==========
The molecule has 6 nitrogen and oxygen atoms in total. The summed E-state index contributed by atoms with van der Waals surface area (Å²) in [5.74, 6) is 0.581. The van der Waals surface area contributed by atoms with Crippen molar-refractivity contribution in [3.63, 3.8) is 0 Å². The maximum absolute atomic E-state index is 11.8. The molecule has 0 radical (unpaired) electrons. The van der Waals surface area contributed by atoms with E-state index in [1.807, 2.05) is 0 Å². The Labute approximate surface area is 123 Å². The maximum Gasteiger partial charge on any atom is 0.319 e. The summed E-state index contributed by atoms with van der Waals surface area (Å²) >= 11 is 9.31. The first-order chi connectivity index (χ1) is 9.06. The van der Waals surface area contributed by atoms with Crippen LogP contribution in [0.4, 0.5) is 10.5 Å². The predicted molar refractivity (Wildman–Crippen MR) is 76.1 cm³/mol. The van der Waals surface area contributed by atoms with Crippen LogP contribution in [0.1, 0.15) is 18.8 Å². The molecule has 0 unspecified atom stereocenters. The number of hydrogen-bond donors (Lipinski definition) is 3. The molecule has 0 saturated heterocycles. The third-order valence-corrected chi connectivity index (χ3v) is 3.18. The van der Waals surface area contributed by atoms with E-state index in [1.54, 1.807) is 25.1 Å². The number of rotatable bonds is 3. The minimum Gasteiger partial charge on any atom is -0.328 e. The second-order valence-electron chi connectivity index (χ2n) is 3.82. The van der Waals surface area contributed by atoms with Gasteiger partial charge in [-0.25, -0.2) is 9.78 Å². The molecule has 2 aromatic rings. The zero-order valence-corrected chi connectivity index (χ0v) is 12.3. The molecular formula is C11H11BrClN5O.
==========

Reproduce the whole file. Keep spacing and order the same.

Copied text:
The molecule has 6 nitrogen and oxygen atoms in total. The summed E-state index contributed by atoms with van der Waals surface area (Å²) in [5.74, 6) is 0.581. The van der Waals surface area contributed by atoms with Crippen molar-refractivity contribution in [3.63, 3.8) is 0 Å². The maximum absolute atomic E-state index is 11.8. The molecule has 0 radical (unpaired) electrons. The van der Waals surface area contributed by atoms with E-state index in [1.807, 2.05) is 0 Å². The Labute approximate surface area is 123 Å². The maximum Gasteiger partial charge on any atom is 0.319 e. The summed E-state index contributed by atoms with van der Waals surface area (Å²) >= 11 is 9.31. The first-order chi connectivity index (χ1) is 9.06. The van der Waals surface area contributed by atoms with Crippen LogP contribution in [0.4, 0.5) is 10.5 Å². The predicted molar refractivity (Wildman–Crippen MR) is 76.1 cm³/mol. The van der Waals surface area contributed by atoms with Crippen LogP contribution in [0.1, 0.15) is 18.8 Å². The molecule has 0 unspecified atom stereocenters. The number of hydrogen-bond donors (Lipinski definition) is 3. The molecule has 0 saturated heterocycles. The third-order valence-corrected chi connectivity index (χ3v) is 3.18. The van der Waals surface area contributed by atoms with E-state index in [1.54, 1.807) is 25.1 Å². The number of rotatable bonds is 3. The minimum Gasteiger partial charge on any atom is -0.328 e. The second-order valence-electron chi connectivity index (χ2n) is 3.82. The van der Waals surface area contributed by atoms with Gasteiger partial charge in [-0.25, -0.2) is 9.78 Å². The molecule has 2 aromatic rings. The zero-order valence-corrected chi connectivity index (χ0v) is 12.3. The molecular formula is C11H11BrClN5O.